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SCCA Valvoline Runoffs® Diary:
Day Two
A Dandy Spec Racer Ford Battle

Lexington, OH, September 21, 2002 Clean and Furious. Usually it is the professional race car drivers that teach the club racers. However, the pros could learn some things from the Spec Racer Ford drivers -- how to fight tough, giving no quarter, but do it cleanly, fairly, and with good sportsmanship. Richard Spicer and Mike Davies put on a battle for the ages, and not once did they use any dirty tactics. Mike Davies, making a return to the class he last drove in 1992 (when they were Renault powered), swiftly moved from his fourth starting spot to first. Spicer, who started from the pole, was content in following him, albeit very closely, for the next 8 laps. Spicer then outbraked Davies going into the esses. Four laps later, Davies returned the favor. Things got even hotter, when Spicer once again outbraked Davies at the end of the long straightaway, only to have Davies repass exiting the esses. However, Davies may have made a mistake by tipping his hand too early. On the last lap, Spicer dove inside Davies entering the esses, and this time drove Davies line through the hilly squiggles, preventing Davies from counterattacking. Spicer went on to win his second consecutive title following Warren Stilwell's seven consecutive wins before that. Meanwhile, behind this battle, there were plenty of other tightly contested -- and clean -- battles taking place, especially for third place. That last podium spot was finally claimed by John Black, taking advantage of a Lee Fleming mistake with two laps to go.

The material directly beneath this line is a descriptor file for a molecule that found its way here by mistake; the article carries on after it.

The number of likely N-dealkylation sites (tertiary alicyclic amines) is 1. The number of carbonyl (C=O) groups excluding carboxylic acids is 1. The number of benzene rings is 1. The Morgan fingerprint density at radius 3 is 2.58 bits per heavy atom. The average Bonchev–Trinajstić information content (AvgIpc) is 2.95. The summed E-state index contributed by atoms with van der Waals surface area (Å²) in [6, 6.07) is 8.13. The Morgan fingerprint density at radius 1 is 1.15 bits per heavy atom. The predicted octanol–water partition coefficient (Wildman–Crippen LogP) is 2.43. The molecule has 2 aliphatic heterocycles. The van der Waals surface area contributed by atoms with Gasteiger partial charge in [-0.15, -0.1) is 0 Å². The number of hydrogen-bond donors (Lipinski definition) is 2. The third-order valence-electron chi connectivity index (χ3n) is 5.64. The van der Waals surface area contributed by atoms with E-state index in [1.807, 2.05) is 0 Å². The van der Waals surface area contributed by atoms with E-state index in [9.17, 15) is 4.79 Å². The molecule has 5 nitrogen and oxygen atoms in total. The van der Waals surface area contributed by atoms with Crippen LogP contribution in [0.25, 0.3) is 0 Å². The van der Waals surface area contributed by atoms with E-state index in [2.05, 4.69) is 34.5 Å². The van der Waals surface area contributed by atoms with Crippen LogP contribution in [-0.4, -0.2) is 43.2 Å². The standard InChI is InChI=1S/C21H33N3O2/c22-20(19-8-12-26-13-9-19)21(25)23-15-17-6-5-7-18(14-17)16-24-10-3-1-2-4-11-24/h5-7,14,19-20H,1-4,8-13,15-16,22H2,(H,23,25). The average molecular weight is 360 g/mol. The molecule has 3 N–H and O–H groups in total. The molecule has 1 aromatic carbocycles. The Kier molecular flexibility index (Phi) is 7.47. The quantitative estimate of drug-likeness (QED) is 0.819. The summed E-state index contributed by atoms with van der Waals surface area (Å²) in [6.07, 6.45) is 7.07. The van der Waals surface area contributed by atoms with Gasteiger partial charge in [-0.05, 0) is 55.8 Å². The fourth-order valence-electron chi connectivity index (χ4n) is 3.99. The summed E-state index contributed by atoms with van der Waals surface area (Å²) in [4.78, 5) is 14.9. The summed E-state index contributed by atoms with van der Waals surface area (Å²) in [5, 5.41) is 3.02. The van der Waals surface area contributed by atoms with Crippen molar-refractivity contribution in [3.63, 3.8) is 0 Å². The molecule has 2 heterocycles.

When asked whether they could teach the NASCAR, CART, and F1 guys how to run clean battles, Davies said, "It's easy when you don't lean on each other." Amen to that!